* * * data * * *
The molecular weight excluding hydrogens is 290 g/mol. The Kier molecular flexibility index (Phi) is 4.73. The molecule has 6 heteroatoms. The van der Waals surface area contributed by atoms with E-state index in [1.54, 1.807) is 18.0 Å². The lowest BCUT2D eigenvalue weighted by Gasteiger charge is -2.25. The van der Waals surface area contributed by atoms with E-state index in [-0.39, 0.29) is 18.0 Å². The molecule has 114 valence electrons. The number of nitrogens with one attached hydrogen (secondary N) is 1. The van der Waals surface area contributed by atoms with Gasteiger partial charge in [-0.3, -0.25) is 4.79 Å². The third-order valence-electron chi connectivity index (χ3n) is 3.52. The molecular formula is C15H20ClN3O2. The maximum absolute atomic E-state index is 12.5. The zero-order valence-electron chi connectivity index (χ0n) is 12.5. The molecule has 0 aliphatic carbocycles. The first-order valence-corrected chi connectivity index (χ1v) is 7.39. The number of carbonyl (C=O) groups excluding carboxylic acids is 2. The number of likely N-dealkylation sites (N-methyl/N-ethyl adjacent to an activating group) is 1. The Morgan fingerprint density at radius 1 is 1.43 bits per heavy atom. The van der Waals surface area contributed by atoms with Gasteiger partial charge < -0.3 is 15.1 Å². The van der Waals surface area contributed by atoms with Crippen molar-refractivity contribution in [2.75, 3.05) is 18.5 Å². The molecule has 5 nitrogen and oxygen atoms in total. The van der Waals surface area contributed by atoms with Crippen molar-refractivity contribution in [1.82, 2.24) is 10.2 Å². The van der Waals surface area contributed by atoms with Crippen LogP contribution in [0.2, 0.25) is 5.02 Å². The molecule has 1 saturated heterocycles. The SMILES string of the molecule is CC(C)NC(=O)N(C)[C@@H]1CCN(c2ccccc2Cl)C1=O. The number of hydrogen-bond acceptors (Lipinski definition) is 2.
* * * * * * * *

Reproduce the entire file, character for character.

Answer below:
The molecular weight excluding hydrogens is 290 g/mol. The Kier molecular flexibility index (Phi) is 4.73. The molecule has 6 heteroatoms. The van der Waals surface area contributed by atoms with E-state index in [1.54, 1.807) is 18.0 Å². The lowest BCUT2D eigenvalue weighted by Gasteiger charge is -2.25. The van der Waals surface area contributed by atoms with E-state index in [-0.39, 0.29) is 18.0 Å². The molecule has 114 valence electrons. The number of nitrogens with one attached hydrogen (secondary N) is 1. The van der Waals surface area contributed by atoms with Gasteiger partial charge in [-0.3, -0.25) is 4.79 Å². The third-order valence-electron chi connectivity index (χ3n) is 3.52. The molecular formula is C15H20ClN3O2. The maximum absolute atomic E-state index is 12.5. The zero-order valence-electron chi connectivity index (χ0n) is 12.5. The molecule has 0 aliphatic carbocycles. The first-order valence-corrected chi connectivity index (χ1v) is 7.39. The number of carbonyl (C=O) groups excluding carboxylic acids is 2. The number of likely N-dealkylation sites (N-methyl/N-ethyl adjacent to an activating group) is 1. The Morgan fingerprint density at radius 1 is 1.43 bits per heavy atom. The van der Waals surface area contributed by atoms with Gasteiger partial charge < -0.3 is 15.1 Å². The van der Waals surface area contributed by atoms with Crippen molar-refractivity contribution in [2.75, 3.05) is 18.5 Å². The molecule has 5 nitrogen and oxygen atoms in total. The van der Waals surface area contributed by atoms with Crippen molar-refractivity contribution in [1.82, 2.24) is 10.2 Å². The van der Waals surface area contributed by atoms with Crippen LogP contribution in [0.2, 0.25) is 5.02 Å². The molecule has 1 saturated heterocycles. The SMILES string of the molecule is CC(C)NC(=O)N(C)[C@@H]1CCN(c2ccccc2Cl)C1=O. The number of hydrogen-bond acceptors (Lipinski definition) is 2.